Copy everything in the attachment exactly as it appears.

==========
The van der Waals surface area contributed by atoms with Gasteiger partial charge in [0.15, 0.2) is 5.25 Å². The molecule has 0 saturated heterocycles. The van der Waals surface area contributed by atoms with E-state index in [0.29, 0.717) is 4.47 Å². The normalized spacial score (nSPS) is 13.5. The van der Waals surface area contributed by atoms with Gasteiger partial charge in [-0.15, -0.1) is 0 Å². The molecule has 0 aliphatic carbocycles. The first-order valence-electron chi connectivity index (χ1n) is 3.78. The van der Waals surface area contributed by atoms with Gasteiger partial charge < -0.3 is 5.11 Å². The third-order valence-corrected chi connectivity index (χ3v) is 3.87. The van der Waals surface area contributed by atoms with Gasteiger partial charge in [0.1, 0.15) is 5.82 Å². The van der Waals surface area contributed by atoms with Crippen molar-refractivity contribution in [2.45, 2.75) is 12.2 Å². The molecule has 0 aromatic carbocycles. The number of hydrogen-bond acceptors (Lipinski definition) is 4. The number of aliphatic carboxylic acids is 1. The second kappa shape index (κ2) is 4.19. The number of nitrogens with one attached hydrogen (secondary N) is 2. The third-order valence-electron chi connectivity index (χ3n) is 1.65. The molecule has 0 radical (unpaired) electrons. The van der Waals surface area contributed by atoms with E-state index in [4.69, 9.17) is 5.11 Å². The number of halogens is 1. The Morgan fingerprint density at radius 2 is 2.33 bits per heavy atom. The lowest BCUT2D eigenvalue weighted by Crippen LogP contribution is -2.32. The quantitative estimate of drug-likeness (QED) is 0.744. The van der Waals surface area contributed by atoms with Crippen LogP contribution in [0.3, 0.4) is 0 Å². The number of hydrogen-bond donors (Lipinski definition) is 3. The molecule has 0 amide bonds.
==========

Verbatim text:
The van der Waals surface area contributed by atoms with Gasteiger partial charge in [0.15, 0.2) is 5.25 Å². The molecule has 0 saturated heterocycles. The van der Waals surface area contributed by atoms with E-state index in [0.29, 0.717) is 4.47 Å². The normalized spacial score (nSPS) is 13.5. The van der Waals surface area contributed by atoms with Gasteiger partial charge in [-0.15, -0.1) is 0 Å². The molecule has 0 aliphatic carbocycles. The first-order valence-electron chi connectivity index (χ1n) is 3.78. The van der Waals surface area contributed by atoms with Gasteiger partial charge < -0.3 is 5.11 Å². The third-order valence-corrected chi connectivity index (χ3v) is 3.87. The van der Waals surface area contributed by atoms with Gasteiger partial charge in [0.1, 0.15) is 5.82 Å². The van der Waals surface area contributed by atoms with Crippen molar-refractivity contribution in [2.45, 2.75) is 12.2 Å². The molecule has 0 aromatic carbocycles. The number of hydrogen-bond acceptors (Lipinski definition) is 4. The number of aliphatic carboxylic acids is 1. The second kappa shape index (κ2) is 4.19. The number of nitrogens with one attached hydrogen (secondary N) is 2. The third-order valence-electron chi connectivity index (χ3n) is 1.65. The molecule has 0 radical (unpaired) electrons. The van der Waals surface area contributed by atoms with E-state index in [4.69, 9.17) is 5.11 Å². The number of halogens is 1. The Morgan fingerprint density at radius 2 is 2.33 bits per heavy atom. The lowest BCUT2D eigenvalue weighted by Crippen LogP contribution is -2.32. The quantitative estimate of drug-likeness (QED) is 0.744. The van der Waals surface area contributed by atoms with Crippen LogP contribution in [0.3, 0.4) is 0 Å². The number of hydrogen-bond donors (Lipinski definition) is 3. The molecule has 0 amide bonds.